Children are included as plaintiffs in the latest class action lawsuits alleging that negligence led to the Norfolk Southern derailment, fire, and chemical spill in East Palestine.

Two more class action complaints were filed Thursday in federal court, making a total of eight lawsuits against the railroad since the February 3 derailment that resulted in a mandatory evacuation.

One of the latest lawsuits was filed by the Baker Law Group of Columbus on behalf of two families, including that of Jessica Davis, her fiancée Gerald Heaton, and their seven and six-year-old sons.

The complaint gives the following account of what happened to members of the Heaton family who were at their East Highland Road home less than a mile from the derailment site:

On the night of the Train Derailment, February 3, 2023, on or around 9 PM or 10 PM, Jessica Heaton was the only individual awake in her home when she received an alert on her phone that she needed to evacuate her house immediately. Soon after, she received an automated phone call alerting her of the same. This call indicated that residents of East Palestine needed to evacuate immediately and if individuals did not have transportation, buses would be provided for evacuation.

Jessica Davis woke up Gerald Heaton. The two looked out of their home window and saw a fire ablaze.

At this time, residents were not told what occurred that necessitated the evacuation, but the alerts on Jessica Davis’s phone mentioned a gas station, Leake Oil. Accordingly, Jessica Davis assumed that there was a fire at Leake Oil that would resolve shortly thereafter.

Complying with the alerts requesting evacuations, Jessica Davis and Gerald Heaton woke up their children Bryce Heaton and Easton Heaton, ages 7 and 6 respectively, and got in the car to drive away from the fire.

The family did not know where to go or for how long they needed to be away from their home, so they drove around back roads and ultimately parked the car for several hours to get some rest.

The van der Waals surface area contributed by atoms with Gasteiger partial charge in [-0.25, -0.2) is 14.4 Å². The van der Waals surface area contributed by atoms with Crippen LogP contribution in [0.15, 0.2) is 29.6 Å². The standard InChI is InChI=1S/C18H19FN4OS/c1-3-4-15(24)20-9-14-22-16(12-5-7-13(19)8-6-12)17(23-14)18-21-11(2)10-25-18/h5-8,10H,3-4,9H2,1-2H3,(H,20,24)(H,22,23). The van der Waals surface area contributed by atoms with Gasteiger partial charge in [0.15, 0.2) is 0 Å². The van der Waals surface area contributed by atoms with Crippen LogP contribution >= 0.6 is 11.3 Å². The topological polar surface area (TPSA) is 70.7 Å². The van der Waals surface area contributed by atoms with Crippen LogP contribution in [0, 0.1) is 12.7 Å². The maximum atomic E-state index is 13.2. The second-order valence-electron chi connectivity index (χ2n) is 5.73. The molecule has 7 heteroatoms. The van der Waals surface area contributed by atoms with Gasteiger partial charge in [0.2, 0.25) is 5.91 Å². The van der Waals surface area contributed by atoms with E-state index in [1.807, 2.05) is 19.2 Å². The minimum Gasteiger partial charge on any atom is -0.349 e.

During this time, an officer rang the family’s camera doorbell to confirm that the family had evacuated. Through the doorbell’s speaking features, Jessica Davis and Gerald Heaton remotely answered the doorbell to confirm to the officer that the family had evacuated their home.

Around 4 AM on Saturday, February 4, 2023, after speaking to other neighbors who went back to their homes, the family made the decision to return home because the family thought it was safe to return.

After returning home, Jessica Davis heard several loud explosions and saw the night sky erupt with fire and smoke on multiple occasions. Still, at this time, the family was not aware of the Train Derailment and subsequent fires that occurred therefrom.

After being home for a few hours in the morning of February 4, 2023, Jessica Davis awoke to her home smelling like chemicals. Around this time, a family member called Jessica Davis to explain that a train derailed, but the family still did not know about the any possible dangers of hazardous chemicals.

That day, on February 4, 2023, the whole family began experiencing headaches and sore throats. Bryce Heaton, who suffers from chronic asthma, also experienced some difficulty breathing. However, without knowing exactly the dangers of the Train Derailment, the family stayed in their home Saturday night.

Late on Sunday, February 5, 2023, on or around 8 PM or 9 PM, Jessica Davis was watching a press conference regarding the Train Derailment, when the individuals participating in the press conference urgently stated that the residents of East Palestine needed to evacuate immediately because the safety features of the train were failing, and explosions could occur at any time.

This was the first time Jessica Davis and her family were alerted of the imminent dangers of the Train Derailment. Accordingly, Jessica Davis and Gerald Heaton grabbed a few household necessities and their children, Bryce, and Easton Heaton, and left their dogs and their home to find quick safety with a family friend in Leetonia, Ohio.